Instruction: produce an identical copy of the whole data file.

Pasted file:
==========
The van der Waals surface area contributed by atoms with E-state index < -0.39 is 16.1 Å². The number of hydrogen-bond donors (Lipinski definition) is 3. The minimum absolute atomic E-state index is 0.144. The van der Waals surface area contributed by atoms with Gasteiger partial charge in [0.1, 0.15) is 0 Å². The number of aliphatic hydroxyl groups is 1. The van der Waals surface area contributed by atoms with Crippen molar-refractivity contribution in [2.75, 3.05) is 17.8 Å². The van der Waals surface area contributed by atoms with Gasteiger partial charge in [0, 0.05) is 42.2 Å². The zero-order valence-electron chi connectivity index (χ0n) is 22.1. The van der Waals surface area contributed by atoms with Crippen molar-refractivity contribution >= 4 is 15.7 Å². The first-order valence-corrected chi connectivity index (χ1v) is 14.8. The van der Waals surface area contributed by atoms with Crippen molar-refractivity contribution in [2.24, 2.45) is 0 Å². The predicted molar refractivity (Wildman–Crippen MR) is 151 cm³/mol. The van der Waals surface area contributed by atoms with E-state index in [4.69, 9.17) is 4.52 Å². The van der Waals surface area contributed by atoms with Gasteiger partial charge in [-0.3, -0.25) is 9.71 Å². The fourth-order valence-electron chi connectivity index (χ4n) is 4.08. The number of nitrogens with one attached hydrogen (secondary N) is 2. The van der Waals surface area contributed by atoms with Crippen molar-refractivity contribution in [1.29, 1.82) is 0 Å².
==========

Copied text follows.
The van der Waals surface area contributed by atoms with E-state index < -0.39 is 16.1 Å². The number of hydrogen-bond donors (Lipinski definition) is 3. The minimum absolute atomic E-state index is 0.144. The van der Waals surface area contributed by atoms with Gasteiger partial charge in [0.1, 0.15) is 0 Å². The number of aliphatic hydroxyl groups is 1. The van der Waals surface area contributed by atoms with Crippen molar-refractivity contribution in [2.75, 3.05) is 17.8 Å². The van der Waals surface area contributed by atoms with Gasteiger partial charge in [0, 0.05) is 42.2 Å². The zero-order valence-electron chi connectivity index (χ0n) is 22.1. The van der Waals surface area contributed by atoms with Crippen molar-refractivity contribution >= 4 is 15.7 Å². The first-order valence-corrected chi connectivity index (χ1v) is 14.8. The van der Waals surface area contributed by atoms with Crippen molar-refractivity contribution in [2.24, 2.45) is 0 Å². The predicted molar refractivity (Wildman–Crippen MR) is 151 cm³/mol. The van der Waals surface area contributed by atoms with E-state index in [4.69, 9.17) is 4.52 Å². The van der Waals surface area contributed by atoms with Gasteiger partial charge in [-0.3, -0.25) is 9.71 Å². The fourth-order valence-electron chi connectivity index (χ4n) is 4.08. The number of nitrogens with one attached hydrogen (secondary N) is 2. The van der Waals surface area contributed by atoms with Crippen molar-refractivity contribution in [1.29, 1.82) is 0 Å².